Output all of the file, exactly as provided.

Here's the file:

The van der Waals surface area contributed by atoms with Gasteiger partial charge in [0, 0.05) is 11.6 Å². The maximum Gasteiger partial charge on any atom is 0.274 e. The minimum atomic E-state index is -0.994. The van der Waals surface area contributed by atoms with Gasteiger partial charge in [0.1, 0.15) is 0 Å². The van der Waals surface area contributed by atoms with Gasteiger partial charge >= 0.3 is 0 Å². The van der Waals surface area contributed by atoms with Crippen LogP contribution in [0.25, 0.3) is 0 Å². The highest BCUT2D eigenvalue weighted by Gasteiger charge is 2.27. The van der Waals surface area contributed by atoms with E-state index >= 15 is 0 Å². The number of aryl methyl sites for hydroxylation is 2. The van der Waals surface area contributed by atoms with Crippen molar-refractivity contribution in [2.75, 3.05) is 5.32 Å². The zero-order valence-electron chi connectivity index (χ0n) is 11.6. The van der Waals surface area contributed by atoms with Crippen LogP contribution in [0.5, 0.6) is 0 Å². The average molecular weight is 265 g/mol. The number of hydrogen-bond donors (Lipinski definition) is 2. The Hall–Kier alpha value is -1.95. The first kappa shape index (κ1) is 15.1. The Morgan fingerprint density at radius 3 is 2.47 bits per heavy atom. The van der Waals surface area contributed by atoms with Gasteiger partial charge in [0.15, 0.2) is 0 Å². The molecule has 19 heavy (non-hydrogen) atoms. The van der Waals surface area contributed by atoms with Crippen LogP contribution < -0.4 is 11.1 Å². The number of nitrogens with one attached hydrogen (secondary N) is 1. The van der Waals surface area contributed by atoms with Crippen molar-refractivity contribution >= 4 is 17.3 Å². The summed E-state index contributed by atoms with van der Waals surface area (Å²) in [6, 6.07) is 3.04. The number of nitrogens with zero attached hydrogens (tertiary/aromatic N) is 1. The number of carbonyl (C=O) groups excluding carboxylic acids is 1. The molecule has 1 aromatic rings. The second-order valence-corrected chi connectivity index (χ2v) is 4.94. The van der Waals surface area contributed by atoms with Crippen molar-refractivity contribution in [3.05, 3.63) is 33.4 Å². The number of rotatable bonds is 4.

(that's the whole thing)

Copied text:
The van der Waals surface area contributed by atoms with Gasteiger partial charge in [0, 0.05) is 11.6 Å². The maximum Gasteiger partial charge on any atom is 0.274 e. The minimum atomic E-state index is -0.994. The van der Waals surface area contributed by atoms with Gasteiger partial charge in [0.1, 0.15) is 0 Å². The van der Waals surface area contributed by atoms with Gasteiger partial charge >= 0.3 is 0 Å². The van der Waals surface area contributed by atoms with Crippen LogP contribution in [0.25, 0.3) is 0 Å². The highest BCUT2D eigenvalue weighted by Gasteiger charge is 2.27. The van der Waals surface area contributed by atoms with E-state index >= 15 is 0 Å². The number of aryl methyl sites for hydroxylation is 2. The van der Waals surface area contributed by atoms with Crippen molar-refractivity contribution in [2.75, 3.05) is 5.32 Å². The zero-order valence-electron chi connectivity index (χ0n) is 11.6. The van der Waals surface area contributed by atoms with Crippen LogP contribution in [0.5, 0.6) is 0 Å². The average molecular weight is 265 g/mol. The number of hydrogen-bond donors (Lipinski definition) is 2. The Hall–Kier alpha value is -1.95. The first kappa shape index (κ1) is 15.1. The Morgan fingerprint density at radius 3 is 2.47 bits per heavy atom. The van der Waals surface area contributed by atoms with Gasteiger partial charge in [0.15, 0.2) is 0 Å². The molecule has 19 heavy (non-hydrogen) atoms. The van der Waals surface area contributed by atoms with Crippen LogP contribution < -0.4 is 11.1 Å². The number of nitrogens with one attached hydrogen (secondary N) is 1. The van der Waals surface area contributed by atoms with Crippen molar-refractivity contribution >= 4 is 17.3 Å². The summed E-state index contributed by atoms with van der Waals surface area (Å²) in [6, 6.07) is 3.04. The number of nitrogens with zero attached hydrogens (tertiary/aromatic N) is 1. The number of carbonyl (C=O) groups excluding carboxylic acids is 1. The molecule has 1 aromatic rings. The second-order valence-corrected chi connectivity index (χ2v) is 4.94. The van der Waals surface area contributed by atoms with Crippen molar-refractivity contribution in [3.05, 3.63) is 33.4 Å². The number of rotatable bonds is 4.